Novel anticoagulant (NOAC) drugs are a newer category that directly inhibit certain clotting factors. NOACs currently approved in the U.S. include:

  • Eliquis (apixaban)
  • Pradaxa (dabigatran)
  • Savaysa (edoxaban)
  • Xarelto (rivaroxaban)

They don't need frequent blood tests, dosage adjustments, or dietary restrictions. While just as effective as Coumadin, they are far more expensive.

Heart Rate Control Medications

Digitalis or Lanoxin (digoxin) used to be the standard prescription given to slow the heart rate. However, it is best for controlling heart rate at rest and doesn't work as well during activity. The difference between a therapeutic dose and a toxic dose is small, so there is a significant risk of digoxin toxicity. You must be monitored regularly if you are on this drug.

The preferred alternative is usually a combination of beta-blocking drugs or calcium channel blockers. Like digoxin, they work slowing the conduction of the electrical impulse through the AV node, which reduces the heart rate.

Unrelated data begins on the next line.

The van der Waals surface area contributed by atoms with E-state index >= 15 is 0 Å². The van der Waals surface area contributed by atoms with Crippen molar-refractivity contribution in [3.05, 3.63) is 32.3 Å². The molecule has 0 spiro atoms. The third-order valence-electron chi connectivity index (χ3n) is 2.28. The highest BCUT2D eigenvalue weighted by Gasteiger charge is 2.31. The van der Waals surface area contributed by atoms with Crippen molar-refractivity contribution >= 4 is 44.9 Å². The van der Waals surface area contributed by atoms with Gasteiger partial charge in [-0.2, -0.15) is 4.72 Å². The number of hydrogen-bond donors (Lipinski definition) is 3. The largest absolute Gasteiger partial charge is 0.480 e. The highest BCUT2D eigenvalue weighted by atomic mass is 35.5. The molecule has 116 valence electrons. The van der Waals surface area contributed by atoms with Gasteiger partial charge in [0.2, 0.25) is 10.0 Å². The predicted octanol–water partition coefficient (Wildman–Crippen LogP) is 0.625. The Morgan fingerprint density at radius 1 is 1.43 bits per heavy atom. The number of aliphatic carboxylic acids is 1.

AntiArrhythmic Medications

Several antiarrhythmics are used intravenously to try to stop atrial fibrillation and restore a normal rhythm (an effort known as drug cardioversion). These include:

  • Corvert (ibutilide)
  • Rhythmol (propafenone)
  • Tambocor (flecainide)
  • Tikosyn (dofetilide)

However, these drugs will successfully restore a normal rhythm only 50% to 60% of the time, and there can be side effects.

Your doctor may also prescribe oral antiarrhythmic medications after cardioversion (either drug or electrical, see below). These might be taken on an ongoing or as-needed basis when you feel symptoms. In addition to the drugs used in drug cardioversion, amiodarone and sotalol may be used in these cases.